Hundreds of hoax Facebook posts are terrifying people into sharing them, fact checkers warn

‘Some of these hoaxes appear designed to terrify local communities, and sow needless fear and confusion,’ says charity that has found hundreds of examples

Andrew Griffin
Thursday 24 August 2023 10:47 BST
(AFP via Getty Images)

Hundreds of fake Facebook posts are scaring people into sharing them, fact checkers have warned.

Community groups are being filled with hoax posts that are shared across many groups and include scary information, intended to encourage people to share them. They claim that serial killers are on the loose, that deadly snakes are around, or that dogs or children have gone missing.

One post claimed that a man was attacking people with a knife in the local area, for instance, claiming that he was preying on “home-alone teens” and demanding money from people. The same text has been circulated in a variety of locations in the UK – and has also been seen in the US and Australia – with police forces across the world having to make clear that it is a hoax.

At least some of those posts are then being edited after the fact to change them to include financial offers that target people in the UK, and make exaggerated claims about those companies, according to Full Fact, the fact checking charity that has sounded the alarm on the posts. They then link users out to legitimate companies with the aim of making money through affiliate links that offer money for clicks.

Full Fact said that it had identified over 1,200 hoax posts, spread across the UK. But it said there were likely many more.

“The sheer scale of these posts is hard to fathom and we are conscious that the 1,200 or so we have identified is likely just the tip of the iceberg,” said Steve Nowottny, Editor at Full Fact. “These posts are all highly emotive and get shared widely because people understandably want to help those in need or warn their neighbours about threats.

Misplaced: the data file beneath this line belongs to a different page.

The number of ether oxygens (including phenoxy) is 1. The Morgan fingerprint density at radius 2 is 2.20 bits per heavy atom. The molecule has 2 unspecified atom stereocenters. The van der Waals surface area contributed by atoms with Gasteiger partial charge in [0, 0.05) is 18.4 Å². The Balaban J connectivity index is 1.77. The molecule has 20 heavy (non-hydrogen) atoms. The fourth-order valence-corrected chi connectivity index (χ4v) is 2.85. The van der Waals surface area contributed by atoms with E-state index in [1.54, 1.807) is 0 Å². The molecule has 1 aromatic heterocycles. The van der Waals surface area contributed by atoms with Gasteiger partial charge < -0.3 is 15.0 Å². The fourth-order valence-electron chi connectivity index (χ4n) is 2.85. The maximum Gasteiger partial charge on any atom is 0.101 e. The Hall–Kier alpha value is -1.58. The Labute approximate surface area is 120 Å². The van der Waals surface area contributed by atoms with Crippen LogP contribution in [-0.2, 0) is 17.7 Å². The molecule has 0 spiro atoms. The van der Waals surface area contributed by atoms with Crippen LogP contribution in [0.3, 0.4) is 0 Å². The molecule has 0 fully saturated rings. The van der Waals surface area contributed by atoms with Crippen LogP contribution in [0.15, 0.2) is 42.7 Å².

“But that’s where the risk lies – the hoaxers have clearly identified the massive reach these posts can have and local Facebook groups across the world are now becoming overwhelmed with false information.

“Some of these hoaxes appear designed to terrify local communities, and sow needless fear and confusion. As a result, genuine warnings about dangers and genuine posts from people desperately appealing for help, such as those looking for missing loved ones or missing pets, are now at a much higher risk of being ignored.

“The impact and scale of these hoaxes and the edited posts they are often replaced by is extremely concerning, which is why we have written to Meta to raise the alarm about this issue. ”

Full Fact works with Facebook parent Meta on its third-party fact checking programme. It warned the company that “the risks posed by these posts are pernicious and frequent enough to merit stronger action from Meta in terms of proactively identifying and tackling this growing trend” in April, it said.

Full Fact acknowledged that it is difficult to tell when a Facebook post is a hoax, since posts in groups are also often used to send out legitimate and important alerts. But it provided a list of characteristics that tend to indicate that a post might false.

Many hoax posts close the comments, for instance, though fact checkers noted that some genuine posts close comments too and that not all fake posts have them on. They also tend to have been copied and pasted, use images from elsewhere, come from pages rather than profiles, use images and language from outside the UK, and include red pins or siren emoji.

Full Fact also advised people to check whether posts had been edited, if they were suspected of being hoaxes. Clicking on the three dots in the corner of a post will show its edit history.

And it suggested that users search for the text within a post, to check whether it has been shared elsewhere. Many of the scammers will use the same wording, with the location changed, fact checkers noted.

Some groups have been forced to share frustrations about how many hoax posts are appearing in their communities. Full Fact pointed to one group formed by dog lovers that had been set up specifically to identify fake posts about lost or injured animals.

A Meta spokesperson pointed to the company’s fact checking operations, and said that it was investing in more. It pointed to recently introduced tools including features that let group admins more easily remove posts that might include misinformation.

“We’ve built the largest global fact-checking network of any platform, partnering with more than 90 independent fact-checking organisations including Full Fact, to tackle misinformation online,” a Meta spokesperson said. “Fraudulent activity is not allowed on our platforms and we removed the posts Full Fact brought to our attention for violating our Community Standards.

“While no enforcement is perfect, we continue to invest in new technologies to stop scams and the people behind them. We also introduced new tools last year to help Facebook Group admins prevent the spread of misinformation and manage interactions in their groups.”

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